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Turkey’s Botas denies debt owed to Gazprom stands at $27.5bn

Gazprom gas is piped to Turkey via the TurkStream and Blue Stream pipelines.
Gazprom gas is piped to Turkey via the TurkStream and Blue Stream pipelines.

The debt load owed to Gazprom (Moscow/GAZP) by Turkey’s government-run natural gas monopoly Botas has not reached $27.5bn and there are no negotiations for a debt restructuring plan with the Russian company, Botas has said in a statement.

Botas (@botastr) put out the statement this week in response to claims that surfaced on Turkey’s HalkTV.

In May, ahead of the Turkish elections, Turkey’s energy minister confirmed that Russia had agreed to defer the country’s payment of some of its $20bn gas debt.

In 2022, Deutsche Bank (Frankfurt/DBK) extended a €925mn three-year loan to Botas.

Also in 2022, unnamed sources told Bloomberg that Botas was seeking a $2bn loan to pay debts to suppliers, including Gazprom.

In 2022, Turkey’s overall natural gas consumption fell 11% y/y to 54bn cubic metres (bcm) while imports rose by 7% y/y to 55 bcm.

Russia took a 39% share in Turkey’s gas imports with 22 bcm, while Botas imported 52 bcm of gas, accounting for 96% of Turkey’s gas imports.

In 2021, Botas signed an agreement with Gazprom to import 5.75 bcm of gas per year via the TurkStream pipeline. It also has a 16-bcm per year gas contract for deliveries via the Blue Stream pipeline.

Turkey’s government provides  gas price subsidies via Botas.

Since June 2022, Turkey’s central bank has not provided Botas with cheap FX.

Meanwhile, Botas recently signed re-export deals with Moldova (700mn cubic metres (mcm)/year), Romania (1.5 bcm/year), Bulgaria (1.5 bcm/year) and Hungary (275 mcm/year).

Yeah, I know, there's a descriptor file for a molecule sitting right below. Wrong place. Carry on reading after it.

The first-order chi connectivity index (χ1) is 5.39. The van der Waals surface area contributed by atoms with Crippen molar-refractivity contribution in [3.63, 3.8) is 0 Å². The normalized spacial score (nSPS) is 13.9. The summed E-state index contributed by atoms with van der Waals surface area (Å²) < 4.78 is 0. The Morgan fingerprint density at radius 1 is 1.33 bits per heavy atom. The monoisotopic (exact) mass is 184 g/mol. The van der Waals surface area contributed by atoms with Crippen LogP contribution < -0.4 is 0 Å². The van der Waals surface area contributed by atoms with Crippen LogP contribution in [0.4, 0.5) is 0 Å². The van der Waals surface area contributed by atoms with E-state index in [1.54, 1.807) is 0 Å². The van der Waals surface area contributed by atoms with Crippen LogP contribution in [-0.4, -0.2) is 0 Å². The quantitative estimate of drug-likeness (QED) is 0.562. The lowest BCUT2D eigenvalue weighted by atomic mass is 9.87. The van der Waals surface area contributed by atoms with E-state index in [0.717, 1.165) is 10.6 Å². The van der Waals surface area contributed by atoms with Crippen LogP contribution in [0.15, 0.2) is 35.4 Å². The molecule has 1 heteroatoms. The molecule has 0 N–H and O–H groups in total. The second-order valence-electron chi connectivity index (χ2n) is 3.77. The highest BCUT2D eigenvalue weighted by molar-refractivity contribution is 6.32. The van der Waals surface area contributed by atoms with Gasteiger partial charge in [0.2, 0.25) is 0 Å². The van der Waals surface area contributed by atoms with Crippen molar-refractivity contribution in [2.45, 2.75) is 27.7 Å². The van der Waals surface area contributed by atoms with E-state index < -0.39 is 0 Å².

Turkey’s government claims that it is on course to produce significant volumes of gas from fields found off the Black Sea coast.

Separately, it emerged on October 19 that, according to a letter seen by ICIS, the European Commission is probing a deal allowing Bulgaria’s gas incumbent Bulgargaz to access gas supplies via Turkey amid questions over potential EU competition rule breaches.

In the letter, the EU Directorate-General for Competition reportedly asks Bulgargaz to send a comprehensive list of documents, including information related to supply agreements with Botas and capacity bookings on the Turkish-Bulgarian border.

Furthermore, reported ICIS, it asked Bulgargaz to submit information on contracts agreed or subject to negotiations in which Bulgargaz may be acting as an exclusive agent or distributor for gas supply to Bulgaria or other EU member states.

There is concern that Bulgargaz may be the only EU-based company with access to natural gas via the Turkish infrastructure and is possibly acting as an intermediary for gas secured in Turkey and transited to the region.

The European Federation of Energy Traders has raised concerns about possible competition breaches.

The Bulgarian government that came to power in an April general election has, meanwhile, also commissioned an investigation into the supply deal. It said the probe was part of a wider review of the work of the previous caretaker administration. That review has been called on the alleged grounds that the matters in question lacked transparency and would cost the country billions.